Transitioning Community of Practice Meetings Online

Categories : Blog


Author: Sarah Corley

Communities of Practice (COP) were established in 2016 to support students on two of DFI’s global online courses. Over the years tried and tested approaches were used to engage students and help them contextualise the content to their local context. They also enabled students to connect and network together and collaborate on initiatives. Students met face-to-face at meetings in certain cities four times across their 12 week course, and meetings were facilitated by experienced professionals within the digital finance field. We had a rhythm producing reliable results, meetings were well attended and evaluated and contributed to students passing the course.

Then came COVID-19. Many of the cities where COPs were established experienced lockdowns or restrictions on movements and gatherings. We could no longer promote face-to-face meetings and made the decision midway through a course to swap to online only meetings. We embraced the opportunity to try something new with some interesting results.

This course cohort experienced the highest attendance rates at meeting since the small pilot study we did back in 2016. Of those who were located in a city where there was a COP, 80% of these students (245 of 307) went to one or more meetings.

When looking at evaluation responses students rate this cohort of COP meetings similarly to previous ones. COP facilitators average ratings remained at 4.5/5 with 92% of attendees who responded to the survey ranking their skills hosting meetings from very good to excellent which is higher than previous cohorts. Students found meetings useful as opportunities for networking, learning, confidence building and course support.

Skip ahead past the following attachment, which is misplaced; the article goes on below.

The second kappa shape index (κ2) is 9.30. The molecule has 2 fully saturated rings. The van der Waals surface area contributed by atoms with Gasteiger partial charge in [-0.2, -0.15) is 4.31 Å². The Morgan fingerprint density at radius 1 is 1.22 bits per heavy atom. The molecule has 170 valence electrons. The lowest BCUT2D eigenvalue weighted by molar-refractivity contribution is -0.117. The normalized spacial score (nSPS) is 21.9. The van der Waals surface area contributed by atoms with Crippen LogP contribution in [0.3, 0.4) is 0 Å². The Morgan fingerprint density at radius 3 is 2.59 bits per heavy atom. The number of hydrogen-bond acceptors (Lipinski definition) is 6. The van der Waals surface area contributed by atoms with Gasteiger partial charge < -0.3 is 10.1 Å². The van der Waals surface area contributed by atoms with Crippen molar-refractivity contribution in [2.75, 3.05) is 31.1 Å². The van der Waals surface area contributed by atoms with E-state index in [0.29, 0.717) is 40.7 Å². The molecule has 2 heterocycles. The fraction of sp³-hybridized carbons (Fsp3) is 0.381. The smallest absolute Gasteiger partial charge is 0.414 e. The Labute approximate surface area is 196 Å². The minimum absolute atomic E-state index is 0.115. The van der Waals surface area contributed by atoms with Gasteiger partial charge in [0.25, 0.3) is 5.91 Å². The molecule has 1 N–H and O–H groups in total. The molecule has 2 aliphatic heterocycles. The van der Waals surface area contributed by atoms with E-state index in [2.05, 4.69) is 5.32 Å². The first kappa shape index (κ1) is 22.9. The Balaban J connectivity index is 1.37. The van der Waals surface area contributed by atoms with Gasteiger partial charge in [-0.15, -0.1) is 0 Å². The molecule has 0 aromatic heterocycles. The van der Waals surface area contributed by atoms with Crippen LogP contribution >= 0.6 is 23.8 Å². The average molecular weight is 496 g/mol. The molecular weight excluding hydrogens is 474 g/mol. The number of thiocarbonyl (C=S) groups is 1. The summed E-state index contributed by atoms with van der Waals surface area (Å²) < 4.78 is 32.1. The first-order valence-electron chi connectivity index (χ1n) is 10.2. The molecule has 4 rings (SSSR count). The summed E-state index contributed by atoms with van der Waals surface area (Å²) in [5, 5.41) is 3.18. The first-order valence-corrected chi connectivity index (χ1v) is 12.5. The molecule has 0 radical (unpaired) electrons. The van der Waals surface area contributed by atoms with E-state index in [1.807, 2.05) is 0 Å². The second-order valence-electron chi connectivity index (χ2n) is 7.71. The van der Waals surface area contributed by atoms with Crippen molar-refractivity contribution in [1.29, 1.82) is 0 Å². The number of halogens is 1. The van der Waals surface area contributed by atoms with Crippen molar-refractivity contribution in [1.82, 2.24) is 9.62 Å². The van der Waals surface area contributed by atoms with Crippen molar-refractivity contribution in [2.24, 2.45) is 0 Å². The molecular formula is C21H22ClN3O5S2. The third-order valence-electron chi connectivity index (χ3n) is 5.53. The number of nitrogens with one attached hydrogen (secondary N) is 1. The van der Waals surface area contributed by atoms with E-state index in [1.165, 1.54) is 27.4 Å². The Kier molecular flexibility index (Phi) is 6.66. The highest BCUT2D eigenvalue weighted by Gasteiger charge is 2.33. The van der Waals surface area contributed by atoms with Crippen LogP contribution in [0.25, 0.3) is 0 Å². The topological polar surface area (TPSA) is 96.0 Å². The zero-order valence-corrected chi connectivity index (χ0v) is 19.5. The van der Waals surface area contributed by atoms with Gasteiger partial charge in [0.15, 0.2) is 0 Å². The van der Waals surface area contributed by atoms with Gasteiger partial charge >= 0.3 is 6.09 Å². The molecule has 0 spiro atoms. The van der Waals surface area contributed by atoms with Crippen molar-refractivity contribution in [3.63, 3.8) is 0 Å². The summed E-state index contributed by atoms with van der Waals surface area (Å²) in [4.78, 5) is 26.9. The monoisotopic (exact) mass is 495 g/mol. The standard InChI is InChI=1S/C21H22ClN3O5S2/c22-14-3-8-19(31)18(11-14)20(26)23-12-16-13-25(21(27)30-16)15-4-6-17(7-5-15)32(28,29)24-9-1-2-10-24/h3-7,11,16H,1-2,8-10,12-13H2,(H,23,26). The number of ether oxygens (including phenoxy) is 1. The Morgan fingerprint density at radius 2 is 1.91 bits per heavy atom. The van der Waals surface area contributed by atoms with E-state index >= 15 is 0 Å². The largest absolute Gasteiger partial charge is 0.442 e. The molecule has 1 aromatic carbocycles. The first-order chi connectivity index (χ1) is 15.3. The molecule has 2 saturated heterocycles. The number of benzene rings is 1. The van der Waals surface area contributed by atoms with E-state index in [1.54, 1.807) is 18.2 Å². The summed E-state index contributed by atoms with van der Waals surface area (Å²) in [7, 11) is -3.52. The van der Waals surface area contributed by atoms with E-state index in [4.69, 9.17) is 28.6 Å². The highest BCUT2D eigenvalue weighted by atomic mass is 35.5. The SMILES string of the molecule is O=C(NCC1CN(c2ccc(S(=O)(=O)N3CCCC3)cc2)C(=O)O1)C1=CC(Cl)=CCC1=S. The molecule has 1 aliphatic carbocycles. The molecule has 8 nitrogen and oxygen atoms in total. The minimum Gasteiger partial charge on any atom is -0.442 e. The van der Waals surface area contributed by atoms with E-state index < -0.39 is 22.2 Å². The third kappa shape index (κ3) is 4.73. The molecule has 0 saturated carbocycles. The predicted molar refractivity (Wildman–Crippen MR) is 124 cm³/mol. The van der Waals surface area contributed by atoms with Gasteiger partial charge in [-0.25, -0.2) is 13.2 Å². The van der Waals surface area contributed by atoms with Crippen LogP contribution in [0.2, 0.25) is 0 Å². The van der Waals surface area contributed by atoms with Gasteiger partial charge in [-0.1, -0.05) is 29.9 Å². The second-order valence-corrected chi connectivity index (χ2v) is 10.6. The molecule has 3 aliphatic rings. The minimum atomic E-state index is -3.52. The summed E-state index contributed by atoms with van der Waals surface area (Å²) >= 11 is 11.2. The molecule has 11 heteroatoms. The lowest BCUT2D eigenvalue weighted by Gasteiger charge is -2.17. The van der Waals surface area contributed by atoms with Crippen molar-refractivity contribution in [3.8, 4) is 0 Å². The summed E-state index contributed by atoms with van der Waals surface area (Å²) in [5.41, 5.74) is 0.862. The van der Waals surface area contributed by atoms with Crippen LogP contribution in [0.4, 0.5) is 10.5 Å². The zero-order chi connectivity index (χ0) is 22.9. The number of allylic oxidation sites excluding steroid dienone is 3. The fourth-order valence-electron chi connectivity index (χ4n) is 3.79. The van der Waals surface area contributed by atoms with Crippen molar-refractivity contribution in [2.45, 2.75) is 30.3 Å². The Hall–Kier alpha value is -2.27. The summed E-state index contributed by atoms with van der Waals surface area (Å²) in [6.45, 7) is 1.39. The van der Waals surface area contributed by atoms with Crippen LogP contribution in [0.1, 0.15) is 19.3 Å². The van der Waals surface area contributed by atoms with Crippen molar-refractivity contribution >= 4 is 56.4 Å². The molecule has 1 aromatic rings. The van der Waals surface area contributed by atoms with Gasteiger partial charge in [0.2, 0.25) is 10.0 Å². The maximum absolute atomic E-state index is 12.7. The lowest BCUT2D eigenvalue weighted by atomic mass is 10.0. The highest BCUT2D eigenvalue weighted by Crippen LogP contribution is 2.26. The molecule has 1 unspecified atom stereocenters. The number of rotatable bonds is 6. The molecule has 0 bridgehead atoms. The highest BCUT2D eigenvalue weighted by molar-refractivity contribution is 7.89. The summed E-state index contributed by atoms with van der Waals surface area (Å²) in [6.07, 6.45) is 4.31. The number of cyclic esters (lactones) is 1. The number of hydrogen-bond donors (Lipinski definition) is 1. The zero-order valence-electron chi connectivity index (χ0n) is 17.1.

Shifting to online meetings did not result in a lowered attendance or poorly evaluated meetings, indeed they performed equally well or better than face-to-face meetings. The only area of potential unease was regarding the percentage who will make an effort to stay in touch with those they met at meetings – this was 71% for this cohort and previous cohorts figures were higher in the late 70s and early 80s. This may be an anomaly or potentially online meetings don’t quite so easily forge the connections that meeting in-person does. Given COVID-19 and social distancing is going to impact on the next course if not all the courses in 2020 this data point is something we can come back to. We’re also experimenting with virtual ways to deepen connections, such as ‘virtual coffee’ pairings, where two members of the group chat online with no specified agenda other than getting to know each other, and small team tasks which allow smaller groups to work together and report back to the larger group.

The success of the transition from face-to-face meetings to online was achieved through implementing training, support and new opportunities, which include:

  • Promoting meetings and opportunities to students and encouraging their participation
  • Providing zoom accounts for facilitators to convene meetings (although they could use skype or alternatives if they wished)
  • Developing a guide on how to schedule and facilitate meetings using the zoom platform, including follow-up 1:1 training sessions
  • Holding discussions between the COP facilitators on challenges and tips and sharing best practice in email summaries
  • Inviting expert speakers from other countries to present, possible now meetings are online

This experiment has yielded positive results and brought new methods and creativity into our COP meetings. COP facilitators and students are requesting we continue to hold some meetings online as it brings a set of opportunities and removes barriers of attendance such as travelling to a venue. The ideal may be a blended approach to maximise the benefits of both online and face-to-face meetings, the medium chosen depending on the purpose of the session.

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